Social Media – Defamatory comments on posts – Who is responsible…

An interesting read on ABC News by Elizabeth Byrne, the High Court of Australia is expected to rule on what could be a line in the sand for ‘publishers’ and their responsibilities around defamatory comments posted to online articles. What do you think?

Article extract –

Some of Australia’s biggest media outlets will learn today whether they have won a High Court bid to distance themselves from Facebook comments at the heart of defamation action by former Northern Territory detainee Dylan Voller. The image of the young detainee, shackled to a chair wearing a spit hood, first shown by the ABC’s 4Corners program, captured the nation’s attention.

It sparked a Royal Commission into youth detention in the Northern Territory.  It was big news in Australia, but not all of it was welcome, with stories from the media outlets posted on Facebook drawing all kinds of comments from the public. The former detainee, Dylan Voller, is now hoping to sue outlets including The Sydney Morning Herald, The Australian, the Centralian Advocate and Sky News for publishing defamatory Facebook posts about him.

But his case against them in the NSW Supreme Court has stalled, after questions arose over whether the outlets were considered the publishers of the Facebook comments, which were posted in reply to articles written between July 2016 and June 2017.

It is an important question being considered by the High Court, which may have implications for how media operations manage platforms like Facebook in the future.

Read the full article here –  ABC News – Full Article

What do you say?



RSPCA Cupcake Day

RSPCA Cupcake day is on 20 August 2021.

 On this day, we donate to fight against animal cruelty. Such funds will assist in rehoming animals who have been a victim of cruelty.  Animals are an integral part of our day to day lives. They bring us so much joy and unconditional love.

 Australia has one of the highest rates of pet ownership in the world. They share our homes and win our hearts. They are even members of our family. We all owe them duties of their welfare and care which is regulated by the Prevention of Cruelty to Animals Act 1979 (NSW) and Companion Animal Act 1998 (NSW).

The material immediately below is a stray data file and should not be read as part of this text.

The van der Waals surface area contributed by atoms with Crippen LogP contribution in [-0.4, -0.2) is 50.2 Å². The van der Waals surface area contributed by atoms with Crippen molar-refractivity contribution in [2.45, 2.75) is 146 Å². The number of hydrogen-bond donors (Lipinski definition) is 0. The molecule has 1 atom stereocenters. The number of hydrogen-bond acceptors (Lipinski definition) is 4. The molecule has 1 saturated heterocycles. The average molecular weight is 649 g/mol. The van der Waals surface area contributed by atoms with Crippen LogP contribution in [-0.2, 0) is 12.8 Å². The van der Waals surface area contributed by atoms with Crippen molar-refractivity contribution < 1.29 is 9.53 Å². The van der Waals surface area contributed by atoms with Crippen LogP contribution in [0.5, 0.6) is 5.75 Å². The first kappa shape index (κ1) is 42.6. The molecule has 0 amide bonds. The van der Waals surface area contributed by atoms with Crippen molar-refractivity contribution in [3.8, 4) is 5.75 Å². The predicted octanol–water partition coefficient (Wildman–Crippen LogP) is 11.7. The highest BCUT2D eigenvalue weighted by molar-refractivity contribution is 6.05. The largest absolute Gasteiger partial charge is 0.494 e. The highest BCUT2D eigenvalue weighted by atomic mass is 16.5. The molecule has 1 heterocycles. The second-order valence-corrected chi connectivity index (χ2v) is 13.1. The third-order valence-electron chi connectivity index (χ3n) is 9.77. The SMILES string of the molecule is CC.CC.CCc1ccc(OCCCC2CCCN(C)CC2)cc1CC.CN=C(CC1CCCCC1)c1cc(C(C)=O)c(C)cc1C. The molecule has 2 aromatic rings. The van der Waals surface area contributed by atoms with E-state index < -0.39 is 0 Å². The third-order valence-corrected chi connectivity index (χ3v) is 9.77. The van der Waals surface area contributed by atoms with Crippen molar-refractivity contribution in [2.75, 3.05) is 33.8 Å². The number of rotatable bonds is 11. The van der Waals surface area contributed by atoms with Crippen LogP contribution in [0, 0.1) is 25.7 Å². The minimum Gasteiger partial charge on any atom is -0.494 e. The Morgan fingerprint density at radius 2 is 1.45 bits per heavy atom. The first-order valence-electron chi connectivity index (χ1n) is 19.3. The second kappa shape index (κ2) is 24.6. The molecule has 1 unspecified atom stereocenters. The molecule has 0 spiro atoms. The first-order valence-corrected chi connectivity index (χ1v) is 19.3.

As a personal injury lawyer, I have done various disputes dealing with the payment and training of therapy pets. In addition, I assist many injured workers with psychological and physical injuries who require a therapy animal. 

 Pursuant to Section 60 of the Workers Compensation Act 1987 (“the 1987 Act”), if a worker receives an injury and requires treatment and rehabilitation that is reasonably necessary, the worker’s employer is liable to pay. An assistance dog may be reasonably necessary medical treatment within the meaning of Section 60. of the 1987 Act. 

 I assist many police officers, emergency personnel and corrective service employees who sustain PTSD during the course of their employment. A pet can be a benefit to an injured worker’s mental state. A dog, for instance, can bring so much happiness to those suffering from mental illness. 

 To finish on a pawwwfect note or should I say as I am a cat lady purrrrfect note, at Don Cameron & Associates, we have a variety of pets as seen in the attached graphic.

If you require any assistance or would like to discuss your Workplace Rights and or Compensation, contact Don Cameron & Associates today. Call 1800 627 373

Workers Rights in the ‘Gig Economy’

On September 27th, 2020, Dede Fredy died when he was hit by a car in Marrickville. Mr Fredy, an Indonesian national, was delivering food for Uber Eats to provide for his wife and four-year-old son in Bali.